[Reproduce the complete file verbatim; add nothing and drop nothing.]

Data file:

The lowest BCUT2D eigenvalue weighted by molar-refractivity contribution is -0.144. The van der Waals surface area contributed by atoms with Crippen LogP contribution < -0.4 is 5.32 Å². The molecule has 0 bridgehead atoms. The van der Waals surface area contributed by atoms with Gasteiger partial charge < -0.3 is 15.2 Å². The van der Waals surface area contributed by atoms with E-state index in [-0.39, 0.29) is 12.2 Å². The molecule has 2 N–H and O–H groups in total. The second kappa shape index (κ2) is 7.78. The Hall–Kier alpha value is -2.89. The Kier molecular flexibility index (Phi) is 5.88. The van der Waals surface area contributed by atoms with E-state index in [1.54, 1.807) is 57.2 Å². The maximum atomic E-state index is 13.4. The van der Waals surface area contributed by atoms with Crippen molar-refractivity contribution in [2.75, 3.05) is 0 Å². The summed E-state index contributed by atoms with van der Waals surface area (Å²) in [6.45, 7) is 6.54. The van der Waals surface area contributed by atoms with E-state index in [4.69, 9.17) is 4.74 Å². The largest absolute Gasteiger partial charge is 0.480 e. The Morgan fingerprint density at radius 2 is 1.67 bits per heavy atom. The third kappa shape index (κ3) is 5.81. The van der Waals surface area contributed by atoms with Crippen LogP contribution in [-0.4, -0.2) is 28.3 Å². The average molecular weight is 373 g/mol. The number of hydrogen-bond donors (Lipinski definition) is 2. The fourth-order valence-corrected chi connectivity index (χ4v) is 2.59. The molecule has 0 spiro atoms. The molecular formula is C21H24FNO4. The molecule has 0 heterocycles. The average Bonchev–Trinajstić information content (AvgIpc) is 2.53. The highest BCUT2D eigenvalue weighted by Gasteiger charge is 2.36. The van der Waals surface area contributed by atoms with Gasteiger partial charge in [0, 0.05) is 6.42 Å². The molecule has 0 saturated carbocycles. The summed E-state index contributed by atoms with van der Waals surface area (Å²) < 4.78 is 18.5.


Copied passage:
The lowest BCUT2D eigenvalue weighted by molar-refractivity contribution is -0.144. The van der Waals surface area contributed by atoms with Crippen LogP contribution < -0.4 is 5.32 Å². The molecule has 0 bridgehead atoms. The van der Waals surface area contributed by atoms with Gasteiger partial charge < -0.3 is 15.2 Å². The van der Waals surface area contributed by atoms with E-state index in [-0.39, 0.29) is 12.2 Å². The molecule has 2 N–H and O–H groups in total. The second kappa shape index (κ2) is 7.78. The Hall–Kier alpha value is -2.89. The Kier molecular flexibility index (Phi) is 5.88. The van der Waals surface area contributed by atoms with E-state index in [1.54, 1.807) is 57.2 Å². The maximum atomic E-state index is 13.4. The van der Waals surface area contributed by atoms with Crippen molar-refractivity contribution in [2.75, 3.05) is 0 Å². The summed E-state index contributed by atoms with van der Waals surface area (Å²) in [6.45, 7) is 6.54. The van der Waals surface area contributed by atoms with E-state index in [4.69, 9.17) is 4.74 Å². The largest absolute Gasteiger partial charge is 0.480 e. The Morgan fingerprint density at radius 2 is 1.67 bits per heavy atom. The third kappa shape index (κ3) is 5.81. The van der Waals surface area contributed by atoms with Crippen LogP contribution in [-0.4, -0.2) is 28.3 Å². The average molecular weight is 373 g/mol. The number of hydrogen-bond donors (Lipinski definition) is 2. The fourth-order valence-corrected chi connectivity index (χ4v) is 2.59. The molecule has 0 spiro atoms. The molecular formula is C21H24FNO4. The molecule has 0 heterocycles. The average Bonchev–Trinajstić information content (AvgIpc) is 2.53. The highest BCUT2D eigenvalue weighted by Gasteiger charge is 2.36. The van der Waals surface area contributed by atoms with Gasteiger partial charge in [0, 0.05) is 6.42 Å². The molecule has 0 saturated carbocycles. The summed E-state index contributed by atoms with van der Waals surface area (Å²) < 4.78 is 18.5.